Katakana words, what do they mean? “Icons, remote controls, computers…”

2021-09-17 OTHERS
Living in JAPAN JOBS
Living in JAPAN JOBS

この投稿は 日本語 でもお読みいただけます

When you first start learning Japanese, you may be surprised to learn that there are so many different types of letters.
“Hiragana, katakana, and kanji” are used to write a language. Of course kanji is difficult, but katakana words are also very difficult and many Japanese make mistakes when they try to use them! “Icons, remote controls, computers” – do you know what these words are?

I’m Ted, and I teach at a Japanese language school in Shinjuku. I would like to talk about the meaning and structure of katakana words that you will need in your daily life in Japan.

What is katakana for and when was it created?

First of all, what is the purpose of katakana and when was it created?

In the old days, when monks read sutras, they used to write notes between sentences on how to read them. Since it was difficult to write complex kanji characters in the narrow space between the sentences, they began to write in characters using part of the kanji. It is said that by the beginning of the 10th century, these characters became katakana, which is neither kanji nor hiragana.

It was created from notes taken by monks and Since then, much of Japanese writing, including academic texts, official documents and newspapers, has been written in kanji and katakana. As time went on, from the Meiji era (1868-1912), more and more new foreign words were written in katakana when they were introduced into the Japanese language, and by the Taisho and Showa eras (1926-1989), almost no new foreign words were written in kanji. In the Taisho and Showa periods, the use of kanji to write new foreign words almost disappeared, and the current rule of katakana = foreign words was established.

Is it true that katakana = foreign words?

So, in the 21st century, is everything written in katakana a foreign word?

For example, business, program, and obje (French), which are katakana versions of foreign words, we can say that katakana = foreign words.

So, what about a word like the one in the picture (garbage)? Is foreign garbage the only garbage that can be thrown away in this trash can?

No, it’s not! You can throw away not only foreign garbage, but also Japanese garbage. By writing garbage in katakana instead of kanji or hiragana, it makes it stand out from the rest and draws people’s attention to it.

Japanese people are so accustomed to kanji and hiragana that they try to draw attention to it by writing it in katakana. Therefore, there is no problem in throwing both Japanese and foreign trash in the trash can!

“Icons, remote controls, computers…” (アイコン、リモコン、パソコン…)

The Japanese seem to be good at arranging new things and concepts to fit the Japanese image. Let’s take “アイコン(Icon),リモコン(Remo-con), パソコン(Paso-kon)” as an example to see what katakana words mean and how they are made.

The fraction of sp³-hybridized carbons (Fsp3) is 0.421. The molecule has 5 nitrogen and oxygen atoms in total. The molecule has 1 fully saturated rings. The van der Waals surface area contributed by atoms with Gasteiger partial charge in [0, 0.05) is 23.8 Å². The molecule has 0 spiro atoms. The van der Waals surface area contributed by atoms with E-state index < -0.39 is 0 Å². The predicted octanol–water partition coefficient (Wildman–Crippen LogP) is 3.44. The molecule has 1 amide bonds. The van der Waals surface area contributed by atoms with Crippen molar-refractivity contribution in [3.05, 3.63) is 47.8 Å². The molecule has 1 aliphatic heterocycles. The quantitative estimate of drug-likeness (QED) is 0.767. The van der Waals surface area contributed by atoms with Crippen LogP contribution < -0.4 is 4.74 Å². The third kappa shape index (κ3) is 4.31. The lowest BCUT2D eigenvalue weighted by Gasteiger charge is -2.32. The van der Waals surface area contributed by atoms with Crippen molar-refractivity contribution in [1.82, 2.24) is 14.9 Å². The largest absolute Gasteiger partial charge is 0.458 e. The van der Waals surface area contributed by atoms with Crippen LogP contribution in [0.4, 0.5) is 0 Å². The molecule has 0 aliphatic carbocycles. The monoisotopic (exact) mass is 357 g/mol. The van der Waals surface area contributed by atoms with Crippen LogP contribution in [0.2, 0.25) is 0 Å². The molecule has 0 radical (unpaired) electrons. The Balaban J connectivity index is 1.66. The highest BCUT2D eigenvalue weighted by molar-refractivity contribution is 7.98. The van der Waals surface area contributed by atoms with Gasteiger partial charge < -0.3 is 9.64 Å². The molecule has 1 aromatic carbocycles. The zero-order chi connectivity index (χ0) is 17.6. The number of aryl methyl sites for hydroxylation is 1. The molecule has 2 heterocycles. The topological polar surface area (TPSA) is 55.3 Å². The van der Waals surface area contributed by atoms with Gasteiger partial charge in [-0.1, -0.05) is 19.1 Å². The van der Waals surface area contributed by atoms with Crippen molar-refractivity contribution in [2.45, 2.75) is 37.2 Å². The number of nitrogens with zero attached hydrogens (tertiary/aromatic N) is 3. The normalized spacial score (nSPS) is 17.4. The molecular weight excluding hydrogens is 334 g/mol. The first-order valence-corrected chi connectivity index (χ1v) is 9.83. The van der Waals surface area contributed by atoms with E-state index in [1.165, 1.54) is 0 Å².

• アイコン(Icon) is “icon”. This is written and used as icon, thinking that the English word icon is pronounced as icon. The first way to make it is to use katakana for all English words, like business above.
  • リモコン(Remo-con) is “remote control” or “remote controller”. The word “remote control” is created by taking the “remo” from the English word “remote” and the “kon” from “control.
  • パソコン(Paso-kon) means “personal computer”. Take “paso” from the English word personal and “kon” from computer, and you have the word personal computer. The second way to make a katakana word is to use part of an English word like these. The second way is to use a part of the English word to make a katakana word, such as “illustration” or “building.

Japanese words that use English but are incomprehensible as English, or are used outside of the original meaning of English, are called Wasei-English.(Japanese words)

Words like “フロント(reception),” “レンジ(microwave),” and “テイクアウト(to go),” which were created in Japan and have nothing to do with the original English, are also Japanese words. That’s the third way to make it.

As mentioned above, words in katakana are made up of complex origins.

However, in many cases, if you can look up the original word, you can understand the meaning. However, for words like “フロント(reception),” which have nothing to do with the original English word, I think it would be a good idea to consider the meaning based on the situation in which it is used.

This is also true for Japanese people, who think about the meaning of the situation and try to use it! This is what we do. Then, after making many mistakes, you will be able to use it.

Please try to use it as much as you can!

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This article by Tokyo Central Japanese Language School

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Established in 1988, Tokyo Central Japanese Language School (TCJ) has been engaged in “cross-cultural communication” through Japanese-language education. The student body of TCJ is made up of about 830 students (as of February 2020). There’s always a wide variety of students from around 30 to 40 countries and regions making the school a place where international exchange takes place on a daily basis. We have one of the best achievements in Japan for university entrance and employment. TCJ is one of the few Japanese language schools that has Japanese teacher training course, and has produced many Japanese teachers. TCJ is a Japanese language school with many experienced and high quality teachers.


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